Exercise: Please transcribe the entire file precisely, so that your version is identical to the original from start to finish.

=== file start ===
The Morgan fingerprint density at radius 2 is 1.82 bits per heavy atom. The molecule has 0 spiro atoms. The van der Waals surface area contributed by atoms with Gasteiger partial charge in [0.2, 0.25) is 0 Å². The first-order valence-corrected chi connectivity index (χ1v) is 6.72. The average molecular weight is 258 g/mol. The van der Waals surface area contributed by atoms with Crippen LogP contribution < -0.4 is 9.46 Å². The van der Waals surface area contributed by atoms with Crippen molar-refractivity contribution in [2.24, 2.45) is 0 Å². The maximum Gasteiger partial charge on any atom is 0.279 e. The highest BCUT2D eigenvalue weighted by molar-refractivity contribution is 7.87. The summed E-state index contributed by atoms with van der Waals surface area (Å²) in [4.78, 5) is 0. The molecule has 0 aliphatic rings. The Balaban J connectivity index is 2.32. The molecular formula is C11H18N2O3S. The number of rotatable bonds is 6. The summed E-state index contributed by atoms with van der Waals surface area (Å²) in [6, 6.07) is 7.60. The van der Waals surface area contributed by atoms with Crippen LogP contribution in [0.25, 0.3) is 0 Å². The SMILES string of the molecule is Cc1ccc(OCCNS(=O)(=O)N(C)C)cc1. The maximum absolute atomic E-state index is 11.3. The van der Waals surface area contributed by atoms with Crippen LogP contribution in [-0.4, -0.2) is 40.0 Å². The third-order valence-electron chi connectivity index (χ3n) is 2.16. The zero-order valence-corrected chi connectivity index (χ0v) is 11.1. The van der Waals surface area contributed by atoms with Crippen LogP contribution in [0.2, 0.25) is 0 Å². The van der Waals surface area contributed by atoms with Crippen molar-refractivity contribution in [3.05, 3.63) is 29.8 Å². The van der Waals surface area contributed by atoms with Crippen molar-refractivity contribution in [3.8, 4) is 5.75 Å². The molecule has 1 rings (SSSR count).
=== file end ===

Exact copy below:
The Morgan fingerprint density at radius 2 is 1.82 bits per heavy atom. The molecule has 0 spiro atoms. The van der Waals surface area contributed by atoms with Gasteiger partial charge in [0.2, 0.25) is 0 Å². The first-order valence-corrected chi connectivity index (χ1v) is 6.72. The average molecular weight is 258 g/mol. The van der Waals surface area contributed by atoms with Crippen LogP contribution < -0.4 is 9.46 Å². The van der Waals surface area contributed by atoms with Crippen molar-refractivity contribution in [2.24, 2.45) is 0 Å². The maximum Gasteiger partial charge on any atom is 0.279 e. The highest BCUT2D eigenvalue weighted by molar-refractivity contribution is 7.87. The summed E-state index contributed by atoms with van der Waals surface area (Å²) in [4.78, 5) is 0. The molecule has 0 aliphatic rings. The Balaban J connectivity index is 2.32. The molecular formula is C11H18N2O3S. The number of rotatable bonds is 6. The summed E-state index contributed by atoms with van der Waals surface area (Å²) in [6, 6.07) is 7.60. The van der Waals surface area contributed by atoms with Crippen LogP contribution in [0.25, 0.3) is 0 Å². The SMILES string of the molecule is Cc1ccc(OCCNS(=O)(=O)N(C)C)cc1. The maximum absolute atomic E-state index is 11.3. The van der Waals surface area contributed by atoms with Crippen LogP contribution in [-0.4, -0.2) is 40.0 Å². The third-order valence-electron chi connectivity index (χ3n) is 2.16. The zero-order valence-corrected chi connectivity index (χ0v) is 11.1. The van der Waals surface area contributed by atoms with Crippen LogP contribution in [0.2, 0.25) is 0 Å². The van der Waals surface area contributed by atoms with Crippen molar-refractivity contribution in [3.05, 3.63) is 29.8 Å². The van der Waals surface area contributed by atoms with Crippen molar-refractivity contribution in [3.8, 4) is 5.75 Å². The molecule has 1 rings (SSSR count).